Judge delays Craig murder conspiracy trial
JUNEAU - The trial for a 16-year-old girl charged with murder along with two 24-year-old men in the November death of her mother, 48-year-old Lauri Waterman, has been rescheduled for August.
The trial for Rachelle Waterman, Brian Radel and Jason Arrant was scheduled to begin Thursday. Juneau Superior Court Judge Patricia Collins, who was assigned to preside over the trial, decided to postpone the trial at the request of Rachelle Waterman's attorney, Assistant Public Advocate Steven Wells, who indicated he was still waiting to see all of the evidence against his client.
Friday each of the defendants told Collins they wished to postpone the trial.
Collins set the new trial date for Aug. 22, moving a civil trial that had been scheduled for her court.
The trial is scheduled to be held in Craig, a community of about 1,500 people on Prince of Wales Island, where Rachelle Waterman lived with her parents and attended high school.
To date, none of the attorneys has requested a different location for the trial, although the prosecutor has said there is a great deal of emotion surrounding the case in the girl's hometown.
Ketchikan Assistant District Attorney Dan Schally said during Rachelle Waterman's bail hearing that he had heard from numerous people who didn't want her released back in the community.
All three co-defendants are charged with first-degree murder, conspiracy, second-degree murder, kidnapping, first-degree burglary, first-degree vehicle theft and tampering with physical evidence. The men are charged with additional evidence-tampering counts, and Radel faces an additional charge of criminal mischief.
Police investigate rollover accident
JUNEAU - Police are investigating a single-vehicle rollover accident that happened late Sunday near the downtown area and sent the 21-year-old driver to the hospital.
Police identified the man as Adam Hilbelink. They reported that he went to Bartlett Regional Hospital with serious injuries. Capital City Fire and Rescue crews reported that they had to remove the driver, who was trapped inside the vehicle after the 11 p.m. crash in the 2000 block of Glacier Avenue.
Hilbelink was still listed as a Bartlett patient Monday afternoon.
Police reported their investigation found Hilbelink was driving the 1994 Ford Explorer away from the downtown area on Glacier Avenue when it left the roadway and struck a utility pole.
The vehicle was reportedly totaled. Police impounded what was left of it for evidence as the investigation continues.
Subsistence halibut survey continued
The state is continuing a project to estimate subsistence halibut harvests in Alaska.
Subsistence halibut fishermen will soon receive a one-page survey form in the mail asking them if they fished in 2004 and how many halibut they harvested.
Last year's survey, conducted by the Alaska Department of Fish and Game under a contract with the National Marine Fisheries Service, showed that Southeast Alaska dominated the subsistence fishery.
About 60 percent of the 2003 halibut subsistence harvest occurred in Southeast Alaska. The communities recording the largest harvest totals were Sitka and Kodiak, according to Fish and Game.
Overall, Alaska's 2-year-old federal subsistence halibut fishery attracted almost 5,000 participants in 2003.
Subsistence halibut fishermen's effort represented a little more than 1 percent of the total landings of halibut in the state.
About 65 percent of the 11,635 halibut subsistence certificate holders participated in the state's survey last year.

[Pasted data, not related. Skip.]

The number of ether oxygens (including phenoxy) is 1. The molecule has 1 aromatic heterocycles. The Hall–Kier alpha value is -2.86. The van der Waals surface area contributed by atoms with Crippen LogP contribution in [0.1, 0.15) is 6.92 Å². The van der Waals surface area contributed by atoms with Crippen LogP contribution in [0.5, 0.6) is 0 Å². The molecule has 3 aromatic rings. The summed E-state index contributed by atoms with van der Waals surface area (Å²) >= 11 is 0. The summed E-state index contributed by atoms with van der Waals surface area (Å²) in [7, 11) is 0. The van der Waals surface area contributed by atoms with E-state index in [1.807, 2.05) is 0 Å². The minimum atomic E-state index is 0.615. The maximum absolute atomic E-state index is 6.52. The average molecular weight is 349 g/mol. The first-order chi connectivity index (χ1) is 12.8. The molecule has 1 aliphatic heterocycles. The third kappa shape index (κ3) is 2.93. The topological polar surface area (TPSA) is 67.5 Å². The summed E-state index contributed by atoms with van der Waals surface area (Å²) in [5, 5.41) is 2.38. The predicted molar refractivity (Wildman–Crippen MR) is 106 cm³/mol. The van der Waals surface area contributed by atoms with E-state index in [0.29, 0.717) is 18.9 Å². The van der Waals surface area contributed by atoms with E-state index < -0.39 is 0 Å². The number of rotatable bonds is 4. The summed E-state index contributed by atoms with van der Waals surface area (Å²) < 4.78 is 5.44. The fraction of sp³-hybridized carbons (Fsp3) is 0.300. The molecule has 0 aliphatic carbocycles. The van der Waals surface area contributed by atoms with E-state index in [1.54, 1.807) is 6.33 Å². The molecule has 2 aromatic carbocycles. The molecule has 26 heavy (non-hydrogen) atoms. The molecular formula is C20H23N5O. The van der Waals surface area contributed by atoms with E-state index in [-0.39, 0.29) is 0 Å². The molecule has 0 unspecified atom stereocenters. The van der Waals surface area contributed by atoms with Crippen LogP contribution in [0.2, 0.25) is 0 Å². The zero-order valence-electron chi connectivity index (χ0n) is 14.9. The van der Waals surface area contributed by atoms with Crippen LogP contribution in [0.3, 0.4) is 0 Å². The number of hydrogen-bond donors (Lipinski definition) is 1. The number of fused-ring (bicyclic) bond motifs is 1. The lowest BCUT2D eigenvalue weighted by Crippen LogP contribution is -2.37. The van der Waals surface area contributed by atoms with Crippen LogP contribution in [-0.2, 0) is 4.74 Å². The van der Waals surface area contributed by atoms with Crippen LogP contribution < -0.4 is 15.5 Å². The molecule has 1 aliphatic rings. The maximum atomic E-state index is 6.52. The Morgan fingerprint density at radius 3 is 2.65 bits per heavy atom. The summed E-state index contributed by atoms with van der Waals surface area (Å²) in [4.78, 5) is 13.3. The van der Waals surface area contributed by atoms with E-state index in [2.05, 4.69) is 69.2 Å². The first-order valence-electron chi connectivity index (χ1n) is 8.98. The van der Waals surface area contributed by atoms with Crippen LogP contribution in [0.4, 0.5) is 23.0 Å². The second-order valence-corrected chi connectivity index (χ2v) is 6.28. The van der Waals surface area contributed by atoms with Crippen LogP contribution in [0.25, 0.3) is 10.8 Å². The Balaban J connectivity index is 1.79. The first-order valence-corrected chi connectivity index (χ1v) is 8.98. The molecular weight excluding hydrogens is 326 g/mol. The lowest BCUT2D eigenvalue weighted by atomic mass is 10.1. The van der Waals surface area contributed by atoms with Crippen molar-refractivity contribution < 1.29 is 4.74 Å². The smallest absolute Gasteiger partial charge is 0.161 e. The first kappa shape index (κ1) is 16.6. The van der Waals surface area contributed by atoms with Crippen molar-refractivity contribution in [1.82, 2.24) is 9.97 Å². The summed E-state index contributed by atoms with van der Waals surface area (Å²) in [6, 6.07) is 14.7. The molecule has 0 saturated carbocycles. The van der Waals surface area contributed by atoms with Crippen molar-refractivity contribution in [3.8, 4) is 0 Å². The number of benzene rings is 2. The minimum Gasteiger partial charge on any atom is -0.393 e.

Fishermen will be asked to return the survey form for the 2004 season to the Department of Fish and Game.
Questions about the survey should be addressed to the department's Division of Subsistence in Douglas at 465-3617.
Military ponders date for next launch
KODIAK - Military officials are working around the cod and tanner crab fisheries to determine the best date for an upcoming target missile launch from the Kodiak Launch Complex.
Missile Defense Agency officials had previously said a rocket likely would be fired in mid-February, and the Coast Guard recently gave notice to establish safety zones near Narrow Cape and Sitkinak for Feb. 12 to 18.
But the previous timing "is being adjusted to accommodate the needs of the cod and tanner crab fishermen," according to agency commander Lt. Gen. Trey Obering.
Access to the safety zones is prohibited during launch operations at the Alaska Aerospace Development Corp.'s launch facility at Narrow Cape.
AADC officials requested the change of the launch window in light of meetings with the Kodiak Salmon Fisherman's Association, Alaska Fish and Wildlife biologists, MDA officials said.
The Coast Guard enforced offshore safety zones during a test rocket launch in December, when no commercial fishery was open.
The Gulf of Alaska cod season began Jan. 1 and normally closes in mid-February.
Scientists watch two Alaska volcanoes
ANCHORAGE - Scientists continue to monitor two volcanoes that the Alaska Volcano Observatory says could send dangerous ash into the air at any time.
Mount Spurr, 80 miles west of Anchorage across Cook Inlet, shook itself from a 12-year sleep in early July and has been in Code Yellow status ever since, with daily small earthquakes.
Code Yellow indicates an eruption is possible and could occur with no warning, according to the Alaska Volcano Observatory.
Mount Veniaminof, about 500 miles southwest of Anchorage on the Alaska Peninsula, changed from Code Green, or "dormant," to Code Yellow about Jan. 1. On Jan. 10, the observatory upgraded its activity to Code Orange, indicating the volcano is "in eruption."
Both volcanoes are near enough to major airways that scientists are monitoring them every day, Power said. Volcanic ash, if blown high enough, poses a serious threat to aircraft.